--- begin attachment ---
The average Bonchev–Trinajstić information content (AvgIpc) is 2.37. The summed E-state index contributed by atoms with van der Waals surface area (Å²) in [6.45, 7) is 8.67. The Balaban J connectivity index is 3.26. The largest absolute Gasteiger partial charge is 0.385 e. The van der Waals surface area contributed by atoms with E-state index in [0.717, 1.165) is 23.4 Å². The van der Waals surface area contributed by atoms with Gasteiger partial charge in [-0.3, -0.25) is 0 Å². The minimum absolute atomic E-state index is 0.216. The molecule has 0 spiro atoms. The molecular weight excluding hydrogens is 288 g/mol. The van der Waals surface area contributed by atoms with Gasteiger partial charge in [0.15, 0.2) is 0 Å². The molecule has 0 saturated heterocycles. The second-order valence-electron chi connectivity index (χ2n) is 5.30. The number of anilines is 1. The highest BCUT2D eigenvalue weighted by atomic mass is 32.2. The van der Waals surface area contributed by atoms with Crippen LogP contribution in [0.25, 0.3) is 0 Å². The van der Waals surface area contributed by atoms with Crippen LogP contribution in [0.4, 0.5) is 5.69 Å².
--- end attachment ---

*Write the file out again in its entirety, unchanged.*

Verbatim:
The average Bonchev–Trinajstić information content (AvgIpc) is 2.37. The summed E-state index contributed by atoms with van der Waals surface area (Å²) in [6.45, 7) is 8.67. The Balaban J connectivity index is 3.26. The largest absolute Gasteiger partial charge is 0.385 e. The van der Waals surface area contributed by atoms with E-state index in [0.717, 1.165) is 23.4 Å². The van der Waals surface area contributed by atoms with Gasteiger partial charge in [-0.3, -0.25) is 0 Å². The minimum absolute atomic E-state index is 0.216. The molecule has 0 spiro atoms. The molecular weight excluding hydrogens is 288 g/mol. The van der Waals surface area contributed by atoms with Gasteiger partial charge in [0.15, 0.2) is 0 Å². The molecule has 0 saturated heterocycles. The second-order valence-electron chi connectivity index (χ2n) is 5.30. The number of anilines is 1. The highest BCUT2D eigenvalue weighted by atomic mass is 32.2. The van der Waals surface area contributed by atoms with Crippen LogP contribution in [0.25, 0.3) is 0 Å². The van der Waals surface area contributed by atoms with Crippen LogP contribution in [0.4, 0.5) is 5.69 Å².